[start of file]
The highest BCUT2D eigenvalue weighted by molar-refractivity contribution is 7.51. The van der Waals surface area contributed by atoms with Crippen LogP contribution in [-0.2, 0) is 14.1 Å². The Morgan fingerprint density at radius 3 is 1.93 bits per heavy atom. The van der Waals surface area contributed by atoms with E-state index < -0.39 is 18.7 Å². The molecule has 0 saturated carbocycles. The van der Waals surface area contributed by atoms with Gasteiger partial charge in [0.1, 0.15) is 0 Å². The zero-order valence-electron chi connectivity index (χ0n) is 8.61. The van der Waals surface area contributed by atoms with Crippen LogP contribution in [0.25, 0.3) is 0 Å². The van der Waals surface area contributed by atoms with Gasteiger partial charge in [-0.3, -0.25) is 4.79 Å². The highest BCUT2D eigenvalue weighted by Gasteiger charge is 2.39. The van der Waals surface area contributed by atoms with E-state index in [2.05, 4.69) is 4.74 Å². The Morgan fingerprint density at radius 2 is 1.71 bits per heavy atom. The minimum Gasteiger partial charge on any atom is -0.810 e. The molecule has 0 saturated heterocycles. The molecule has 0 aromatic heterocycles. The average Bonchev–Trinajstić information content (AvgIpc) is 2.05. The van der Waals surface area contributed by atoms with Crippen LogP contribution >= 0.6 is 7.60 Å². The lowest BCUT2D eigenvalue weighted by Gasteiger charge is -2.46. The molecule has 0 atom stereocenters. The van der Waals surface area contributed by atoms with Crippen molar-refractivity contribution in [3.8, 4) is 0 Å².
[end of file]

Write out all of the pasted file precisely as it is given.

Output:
The highest BCUT2D eigenvalue weighted by molar-refractivity contribution is 7.51. The van der Waals surface area contributed by atoms with Crippen LogP contribution in [-0.2, 0) is 14.1 Å². The Morgan fingerprint density at radius 3 is 1.93 bits per heavy atom. The van der Waals surface area contributed by atoms with E-state index < -0.39 is 18.7 Å². The molecule has 0 saturated carbocycles. The van der Waals surface area contributed by atoms with Gasteiger partial charge in [0.1, 0.15) is 0 Å². The zero-order valence-electron chi connectivity index (χ0n) is 8.61. The van der Waals surface area contributed by atoms with Crippen LogP contribution in [0.25, 0.3) is 0 Å². The van der Waals surface area contributed by atoms with Gasteiger partial charge in [-0.3, -0.25) is 4.79 Å². The highest BCUT2D eigenvalue weighted by Gasteiger charge is 2.39. The van der Waals surface area contributed by atoms with E-state index in [2.05, 4.69) is 4.74 Å². The Morgan fingerprint density at radius 2 is 1.71 bits per heavy atom. The minimum Gasteiger partial charge on any atom is -0.810 e. The molecule has 0 saturated heterocycles. The molecule has 0 aromatic heterocycles. The average Bonchev–Trinajstić information content (AvgIpc) is 2.05. The van der Waals surface area contributed by atoms with Crippen LogP contribution >= 0.6 is 7.60 Å². The lowest BCUT2D eigenvalue weighted by Gasteiger charge is -2.46. The molecule has 0 atom stereocenters. The van der Waals surface area contributed by atoms with Crippen molar-refractivity contribution in [3.8, 4) is 0 Å².